Academic journal article Journal of American Folklore

When Mary Went through the Hole: Constructing and Contesting Individual and Family Identity through Narrative

Academic journal article Journal of American Folklore

When Mary Went through the Hole: Constructing and Contesting Individual and Family Identity through Narrative

Article excerpt

THE TIME SHE FELL THROUGH A SECOND-FLOOR HEATING VENT as a young child is a story Mary has told many times. As what Sandra Stahl (now Dolby) refers to as a "stable repeated narrative" ([1989] 2008:223), it is not only part of her own narrative repertoire-or "inner library," to use Arthur Frank's term (2010:54)-but of her family's as well. Although the incident on which the story is based now took place more than 80 years ago, Mary still tells it at least once or twice a year to her brother Bill, a participant in the incident, as well as to younger members of the family who might be present. But Bill remembers things differently, and he repeatedly challenges Mary's account. What do these different narrative constructions of a single childhood incident, remembered and crafted by two narrators, reveal about the tellers' sense of themselves, their family, and their location in the family? In sharing their stories, how do the siblings express larger cultural paradigms? As Qi Wang and Martin A. Conway write, "the constructive process of remembering takes place in the context of culture such that the functions autobiographical memory serves need to be congruent with the culture's goals, values, and belief systems" (2004:912). More generally, how do stories told within families convey individual, social, and cultural meanings for the narrators' past and present selves and for their family?

Personal narratives, told quickly, and often incompletely, have been recognized as an important form of oral narrative by folklorists since the 1970s, even if they were initially overlooked in favor of larger, more fully developed, and publicly staged genres like the folktale. Stahl, among the first to draw attention to the personal narrative, defines it as a story told by a narrator about his or her own experience, implied as true, and having a dramatic narrative structure ([1989] 2008:18). Although Stahl contends that personal narratives serve primarily to maintain the stability of individual personality and express personal values ([1989] 2008:27), they are also the building blocks of family identity. Like individuals, families are created through small stories in ordinary interaction (see Bamberg 2012:102). Personal narratives based on episodic childhood memories, especially the ones that family members share repeatedly with each other, represent a foundation of family folklore.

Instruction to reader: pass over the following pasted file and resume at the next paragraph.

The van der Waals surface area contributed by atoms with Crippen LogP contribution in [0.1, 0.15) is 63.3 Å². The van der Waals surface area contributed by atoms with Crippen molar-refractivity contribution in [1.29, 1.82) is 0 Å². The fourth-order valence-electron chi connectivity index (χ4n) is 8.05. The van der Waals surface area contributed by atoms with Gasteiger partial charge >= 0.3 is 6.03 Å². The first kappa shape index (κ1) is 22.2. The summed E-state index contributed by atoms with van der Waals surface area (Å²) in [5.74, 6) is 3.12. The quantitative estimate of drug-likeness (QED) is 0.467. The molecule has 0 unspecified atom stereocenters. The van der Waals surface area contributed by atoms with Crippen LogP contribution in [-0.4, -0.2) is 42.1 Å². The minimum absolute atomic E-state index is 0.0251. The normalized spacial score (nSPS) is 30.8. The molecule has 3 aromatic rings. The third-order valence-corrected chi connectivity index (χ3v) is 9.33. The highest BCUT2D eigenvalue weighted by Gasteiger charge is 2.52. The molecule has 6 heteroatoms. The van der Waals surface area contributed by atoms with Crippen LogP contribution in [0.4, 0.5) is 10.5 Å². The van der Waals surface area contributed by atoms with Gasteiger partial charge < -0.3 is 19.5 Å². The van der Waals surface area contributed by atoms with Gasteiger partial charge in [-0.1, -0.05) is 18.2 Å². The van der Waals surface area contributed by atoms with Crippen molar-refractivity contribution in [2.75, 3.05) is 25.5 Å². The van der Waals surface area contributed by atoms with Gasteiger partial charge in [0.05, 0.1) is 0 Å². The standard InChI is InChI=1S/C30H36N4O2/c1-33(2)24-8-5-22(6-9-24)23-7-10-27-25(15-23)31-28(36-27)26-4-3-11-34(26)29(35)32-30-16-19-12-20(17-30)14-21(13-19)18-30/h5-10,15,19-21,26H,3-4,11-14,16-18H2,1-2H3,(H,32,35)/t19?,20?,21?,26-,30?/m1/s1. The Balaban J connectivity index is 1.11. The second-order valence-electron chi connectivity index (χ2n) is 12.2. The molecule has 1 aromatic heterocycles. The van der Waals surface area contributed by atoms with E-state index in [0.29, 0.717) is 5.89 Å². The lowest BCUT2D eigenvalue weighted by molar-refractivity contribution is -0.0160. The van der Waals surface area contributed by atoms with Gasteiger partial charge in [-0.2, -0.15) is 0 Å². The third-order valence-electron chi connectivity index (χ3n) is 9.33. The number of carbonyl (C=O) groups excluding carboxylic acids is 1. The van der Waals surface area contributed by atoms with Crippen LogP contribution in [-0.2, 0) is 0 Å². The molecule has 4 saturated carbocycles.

These seemingly simple stories can articulate family dynamics and culture in multivalent ways. As Michael Bamberg notes, a narrative can have many meanings for a teller: "Above its very referential and informative function, [a story] may entertain, be a piece of moral advice, extend an offer to become more intimate, seek audience alignment for the purpose of joint revenge, and serve as a claim as to 'who I really am'-and all at the same time" (1997:341-2). Further complexities emerge over time and as family members construct their own, sometimes divergent, interpretations of a familiar story. In their introductory text, Living Folklore, Martha C. Sims and Martine Stephens identify a repertoire of stories that reinforces family members' memories and connections to each other as an essential component of family life and identity; narratives can both communicate a shared past and articulate values and beliefs. However, the authors also point to how a story's meanings can change. Not only can a narrative be altered over time so that it takes on new meanings that augment and/or replace the original meaning, but it can communicate different messages to a listener depending on the teller, the version of the story, and the context in which it is told (Sims and Stephens 2011:46-7).

In light of such diachronic and synchronic fluidity, Bamberg's emphasis on narrative positioning represents an important potential direction of analysis. Bamberg encourages narrative analysts to consider the ways that narrators position themselves in relation to one another, arguing that in doing so, they "'produce' one another (and themselves) situationally as 'social beings'" (1997:336). …

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